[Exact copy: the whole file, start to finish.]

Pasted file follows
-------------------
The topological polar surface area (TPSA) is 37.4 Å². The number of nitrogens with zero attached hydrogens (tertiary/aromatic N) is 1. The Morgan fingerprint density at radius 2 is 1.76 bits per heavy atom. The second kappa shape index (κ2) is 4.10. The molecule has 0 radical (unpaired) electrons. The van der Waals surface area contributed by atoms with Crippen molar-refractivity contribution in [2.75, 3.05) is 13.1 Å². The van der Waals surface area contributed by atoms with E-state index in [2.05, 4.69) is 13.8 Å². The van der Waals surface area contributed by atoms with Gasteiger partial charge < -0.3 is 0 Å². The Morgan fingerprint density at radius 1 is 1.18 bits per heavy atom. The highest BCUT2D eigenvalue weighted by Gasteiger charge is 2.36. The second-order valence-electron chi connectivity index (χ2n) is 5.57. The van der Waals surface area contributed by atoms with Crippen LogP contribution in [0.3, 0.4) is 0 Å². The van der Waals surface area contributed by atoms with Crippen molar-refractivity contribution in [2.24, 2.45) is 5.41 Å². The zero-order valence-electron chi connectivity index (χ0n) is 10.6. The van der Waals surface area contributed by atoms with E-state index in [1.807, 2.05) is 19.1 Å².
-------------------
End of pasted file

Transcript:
The topological polar surface area (TPSA) is 37.4 Å². The number of nitrogens with zero attached hydrogens (tertiary/aromatic N) is 1. The Morgan fingerprint density at radius 2 is 1.76 bits per heavy atom. The second kappa shape index (κ2) is 4.10. The molecule has 0 radical (unpaired) electrons. The van der Waals surface area contributed by atoms with Crippen molar-refractivity contribution in [2.75, 3.05) is 13.1 Å². The van der Waals surface area contributed by atoms with E-state index in [2.05, 4.69) is 13.8 Å². The van der Waals surface area contributed by atoms with Gasteiger partial charge < -0.3 is 0 Å². The Morgan fingerprint density at radius 1 is 1.18 bits per heavy atom. The highest BCUT2D eigenvalue weighted by Gasteiger charge is 2.36. The second-order valence-electron chi connectivity index (χ2n) is 5.57. The van der Waals surface area contributed by atoms with Crippen LogP contribution in [0.3, 0.4) is 0 Å². The van der Waals surface area contributed by atoms with Crippen molar-refractivity contribution in [2.24, 2.45) is 5.41 Å². The zero-order valence-electron chi connectivity index (χ0n) is 10.6. The van der Waals surface area contributed by atoms with E-state index in [1.807, 2.05) is 19.1 Å².